PA Coalition for World Class Math

                                       Medford Dumps Everyday Math (5/30/2012)

Medford school district moves to new math program



MEDFORD-Students in kindergarten through fifth grade will be seeing a whole new math program next year. In response to New Jersey’s adoption of the Common Core Standards in June 2010, the Medford board of education recently heard the case for changing the program currently used for math.

Thomas Olson, administrative director of programming and planning, spoke at length about the need for an adoption of a new program more in line with the Common Core Standards.

The Common Core Standards, adopted by 45 states, is a national program that narrows down the criteria that students need to learn before they move up to a new grade. “There have been significant changes in math instruction expectations with the change in the common core” said Olson. “It readjusted expectations as to what mathematics instruction should look like in the classroom compared to the New Jersey standards. There are a lot less of them, especially the content standards; (now) they want more depth in the instruction of the learning of those standards. They want the math more focused on certain key aspects, particularly numeration and operations.”

The current plan, Everyday Math 2007, isn’t meeting the needs of the common core, says Olson. He and a committee of over 20 teachers and 30 volunteers examined the newest offering of the program, Everyday Math 2012, published by McGraw Hill and created by the University of Chicago Mathematics program. Although almost every company claims to be up to the standards of the common core, Olson believes that any new changes were superficial and up to 25 percent of Common Core Standards were not covered at all by the newest version.

This led Olson to look at eight other programs, of which several were presented to the committee, including two programs called Math in Focus Singapore and Envision Math. Several programs that originated in Singapore were considered. Singapore has, since 1995, charted near or at the top of the Trends in International Mathematics and Science Study and several of the Singapore-based programs claim that the new Common Core Standards have been based on their work.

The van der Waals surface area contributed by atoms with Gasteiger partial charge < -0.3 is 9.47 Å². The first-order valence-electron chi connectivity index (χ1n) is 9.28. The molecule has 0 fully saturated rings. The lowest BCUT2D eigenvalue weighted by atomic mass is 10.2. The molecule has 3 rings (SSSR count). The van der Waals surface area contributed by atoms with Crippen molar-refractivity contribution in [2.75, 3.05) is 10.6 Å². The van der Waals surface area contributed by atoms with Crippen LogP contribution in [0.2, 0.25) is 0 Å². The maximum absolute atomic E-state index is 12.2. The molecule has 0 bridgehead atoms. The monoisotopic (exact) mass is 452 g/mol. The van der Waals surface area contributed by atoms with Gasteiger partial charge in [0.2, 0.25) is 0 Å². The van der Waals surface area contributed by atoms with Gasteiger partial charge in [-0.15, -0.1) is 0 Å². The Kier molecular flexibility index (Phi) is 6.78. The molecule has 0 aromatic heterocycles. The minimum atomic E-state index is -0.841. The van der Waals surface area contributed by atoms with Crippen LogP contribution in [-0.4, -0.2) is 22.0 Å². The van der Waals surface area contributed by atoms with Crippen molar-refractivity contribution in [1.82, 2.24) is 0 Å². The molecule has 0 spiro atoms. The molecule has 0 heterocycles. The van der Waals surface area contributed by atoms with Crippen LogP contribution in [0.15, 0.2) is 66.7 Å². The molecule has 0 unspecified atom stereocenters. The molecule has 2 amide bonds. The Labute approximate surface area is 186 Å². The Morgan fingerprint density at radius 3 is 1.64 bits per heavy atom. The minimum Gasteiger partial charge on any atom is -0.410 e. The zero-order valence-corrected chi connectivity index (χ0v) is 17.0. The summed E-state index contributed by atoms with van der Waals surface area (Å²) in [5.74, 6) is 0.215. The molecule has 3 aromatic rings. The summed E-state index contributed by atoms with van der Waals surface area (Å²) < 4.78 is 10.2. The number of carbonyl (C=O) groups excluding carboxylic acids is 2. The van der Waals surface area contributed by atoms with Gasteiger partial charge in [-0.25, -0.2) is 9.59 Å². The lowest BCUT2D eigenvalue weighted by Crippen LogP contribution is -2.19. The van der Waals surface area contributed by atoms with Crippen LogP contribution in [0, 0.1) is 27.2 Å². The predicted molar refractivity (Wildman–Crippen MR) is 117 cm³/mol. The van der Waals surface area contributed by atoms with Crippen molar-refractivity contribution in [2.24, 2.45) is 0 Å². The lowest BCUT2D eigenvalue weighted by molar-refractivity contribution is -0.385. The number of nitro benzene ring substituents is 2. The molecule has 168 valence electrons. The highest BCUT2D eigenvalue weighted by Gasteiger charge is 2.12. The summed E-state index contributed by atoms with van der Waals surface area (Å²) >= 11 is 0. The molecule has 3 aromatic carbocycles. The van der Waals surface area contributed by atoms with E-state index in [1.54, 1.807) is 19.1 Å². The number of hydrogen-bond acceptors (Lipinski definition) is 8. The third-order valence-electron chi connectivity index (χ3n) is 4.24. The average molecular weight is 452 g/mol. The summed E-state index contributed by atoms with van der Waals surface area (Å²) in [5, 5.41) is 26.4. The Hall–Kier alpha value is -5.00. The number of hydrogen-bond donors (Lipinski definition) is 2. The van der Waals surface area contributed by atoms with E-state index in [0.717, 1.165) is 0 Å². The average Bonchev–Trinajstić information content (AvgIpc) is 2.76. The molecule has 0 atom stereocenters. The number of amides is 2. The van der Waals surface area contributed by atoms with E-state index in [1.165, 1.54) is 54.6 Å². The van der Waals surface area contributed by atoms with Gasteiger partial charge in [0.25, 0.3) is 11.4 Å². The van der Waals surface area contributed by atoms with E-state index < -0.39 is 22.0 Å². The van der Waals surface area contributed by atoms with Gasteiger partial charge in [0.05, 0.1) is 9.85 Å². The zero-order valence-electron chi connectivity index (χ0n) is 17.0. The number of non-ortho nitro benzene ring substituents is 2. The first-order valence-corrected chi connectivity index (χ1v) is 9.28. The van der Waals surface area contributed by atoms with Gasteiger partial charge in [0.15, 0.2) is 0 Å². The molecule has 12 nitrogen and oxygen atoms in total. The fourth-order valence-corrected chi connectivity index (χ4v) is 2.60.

After careful consideration between Math in Focus and Envision Math, Olson chose the latter. Although the committee liked both programs, they found that Envisions has more of a varied approach in day-to-day learning but has more traditional program in terms of methods, leading to less of an adjustment period between the new and old programs and more easily accessible for parents who want to help at home. Mini-pilot programs were conducted using the new material and members of the committee liked what they found.

The Envision Math program more accurately reflects the new standards, according to Olson.

“The program has more depth and the practice needed to reinforce the ideas. The visual models are strong and so is the handling of abstract to concrete.”

One hundred districts in New Jersey use Envision Math and only 15 Math in Focus. Several neighboring districts use Envisions, including Tabernacle, Voorhees, Cherry Hill and West Windsor, while Math in Focus is still up and coming with Shamong, Evesham and Mount Holly adopting the program.

Costs for the new program will be less than the current one, officials said, particularly on-going costs, and the new program reportedly gives the teachers who piloted it the confidence that there will be less of the student struggles that they sometimes see with the current program.

The next Medford board of education teeting will be held on June 4.